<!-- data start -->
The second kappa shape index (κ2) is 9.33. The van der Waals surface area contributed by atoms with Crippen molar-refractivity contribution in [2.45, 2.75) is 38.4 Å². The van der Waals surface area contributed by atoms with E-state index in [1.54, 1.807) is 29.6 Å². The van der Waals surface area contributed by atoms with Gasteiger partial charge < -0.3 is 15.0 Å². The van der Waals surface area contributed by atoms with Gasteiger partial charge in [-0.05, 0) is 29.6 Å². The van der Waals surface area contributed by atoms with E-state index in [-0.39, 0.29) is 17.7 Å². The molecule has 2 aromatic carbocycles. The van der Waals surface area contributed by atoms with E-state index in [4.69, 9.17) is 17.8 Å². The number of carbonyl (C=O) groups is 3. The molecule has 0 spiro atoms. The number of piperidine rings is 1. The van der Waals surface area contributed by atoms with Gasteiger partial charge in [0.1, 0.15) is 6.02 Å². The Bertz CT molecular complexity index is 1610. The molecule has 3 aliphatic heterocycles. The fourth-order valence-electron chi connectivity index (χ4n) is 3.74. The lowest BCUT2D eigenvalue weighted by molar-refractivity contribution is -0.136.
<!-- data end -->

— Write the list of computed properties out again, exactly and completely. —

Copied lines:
The second kappa shape index (κ2) is 9.33. The van der Waals surface area contributed by atoms with Crippen molar-refractivity contribution in [2.45, 2.75) is 38.4 Å². The van der Waals surface area contributed by atoms with E-state index in [1.54, 1.807) is 29.6 Å². The van der Waals surface area contributed by atoms with Gasteiger partial charge < -0.3 is 15.0 Å². The van der Waals surface area contributed by atoms with Gasteiger partial charge in [-0.05, 0) is 29.6 Å². The van der Waals surface area contributed by atoms with E-state index in [-0.39, 0.29) is 17.7 Å². The molecule has 2 aromatic carbocycles. The van der Waals surface area contributed by atoms with E-state index in [4.69, 9.17) is 17.8 Å². The number of carbonyl (C=O) groups is 3. The molecule has 0 spiro atoms. The number of piperidine rings is 1. The van der Waals surface area contributed by atoms with Gasteiger partial charge in [0.1, 0.15) is 6.02 Å². The Bertz CT molecular complexity index is 1610. The molecule has 3 aliphatic heterocycles. The fourth-order valence-electron chi connectivity index (χ4n) is 3.74. The lowest BCUT2D eigenvalue weighted by molar-refractivity contribution is -0.136.